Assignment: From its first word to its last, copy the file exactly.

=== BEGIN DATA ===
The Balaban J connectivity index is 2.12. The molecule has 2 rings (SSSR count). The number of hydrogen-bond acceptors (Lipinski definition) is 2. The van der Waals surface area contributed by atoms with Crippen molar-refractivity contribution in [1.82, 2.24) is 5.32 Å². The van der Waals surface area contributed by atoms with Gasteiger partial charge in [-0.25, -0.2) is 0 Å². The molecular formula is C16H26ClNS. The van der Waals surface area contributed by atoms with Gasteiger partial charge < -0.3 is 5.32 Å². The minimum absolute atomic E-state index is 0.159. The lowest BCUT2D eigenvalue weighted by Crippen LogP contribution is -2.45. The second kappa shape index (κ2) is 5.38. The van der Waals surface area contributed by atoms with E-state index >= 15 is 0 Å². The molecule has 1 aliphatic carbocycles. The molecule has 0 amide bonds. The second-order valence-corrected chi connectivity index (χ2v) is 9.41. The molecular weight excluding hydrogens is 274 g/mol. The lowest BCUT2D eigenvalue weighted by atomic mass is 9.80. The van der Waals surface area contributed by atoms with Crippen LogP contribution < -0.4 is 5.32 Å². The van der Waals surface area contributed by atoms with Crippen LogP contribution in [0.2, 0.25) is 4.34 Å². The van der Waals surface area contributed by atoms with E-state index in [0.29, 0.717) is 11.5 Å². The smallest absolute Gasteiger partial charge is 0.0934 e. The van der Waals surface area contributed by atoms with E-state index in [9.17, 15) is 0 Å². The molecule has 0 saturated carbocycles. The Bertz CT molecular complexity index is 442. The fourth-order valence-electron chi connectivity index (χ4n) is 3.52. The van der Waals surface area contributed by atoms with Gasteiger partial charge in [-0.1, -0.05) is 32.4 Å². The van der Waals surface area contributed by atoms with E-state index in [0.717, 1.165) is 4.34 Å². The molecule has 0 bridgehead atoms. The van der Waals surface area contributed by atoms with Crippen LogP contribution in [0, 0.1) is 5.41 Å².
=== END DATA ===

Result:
The Balaban J connectivity index is 2.12. The molecule has 2 rings (SSSR count). The number of hydrogen-bond acceptors (Lipinski definition) is 2. The van der Waals surface area contributed by atoms with Crippen molar-refractivity contribution in [1.82, 2.24) is 5.32 Å². The van der Waals surface area contributed by atoms with Gasteiger partial charge in [-0.25, -0.2) is 0 Å². The molecular formula is C16H26ClNS. The van der Waals surface area contributed by atoms with Gasteiger partial charge < -0.3 is 5.32 Å². The minimum absolute atomic E-state index is 0.159. The lowest BCUT2D eigenvalue weighted by Crippen LogP contribution is -2.45. The second kappa shape index (κ2) is 5.38. The van der Waals surface area contributed by atoms with E-state index >= 15 is 0 Å². The molecule has 1 aliphatic carbocycles. The molecule has 0 amide bonds. The second-order valence-corrected chi connectivity index (χ2v) is 9.41. The molecular weight excluding hydrogens is 274 g/mol. The lowest BCUT2D eigenvalue weighted by atomic mass is 9.80. The van der Waals surface area contributed by atoms with Crippen LogP contribution < -0.4 is 5.32 Å². The van der Waals surface area contributed by atoms with Crippen LogP contribution in [0.2, 0.25) is 4.34 Å². The van der Waals surface area contributed by atoms with E-state index in [0.29, 0.717) is 11.5 Å². The smallest absolute Gasteiger partial charge is 0.0934 e. The van der Waals surface area contributed by atoms with E-state index in [9.17, 15) is 0 Å². The molecule has 0 saturated carbocycles. The Bertz CT molecular complexity index is 442. The fourth-order valence-electron chi connectivity index (χ4n) is 3.52. The van der Waals surface area contributed by atoms with Gasteiger partial charge in [-0.1, -0.05) is 32.4 Å². The van der Waals surface area contributed by atoms with E-state index in [0.717, 1.165) is 4.34 Å². The molecule has 0 bridgehead atoms. The van der Waals surface area contributed by atoms with Crippen LogP contribution in [0, 0.1) is 5.41 Å².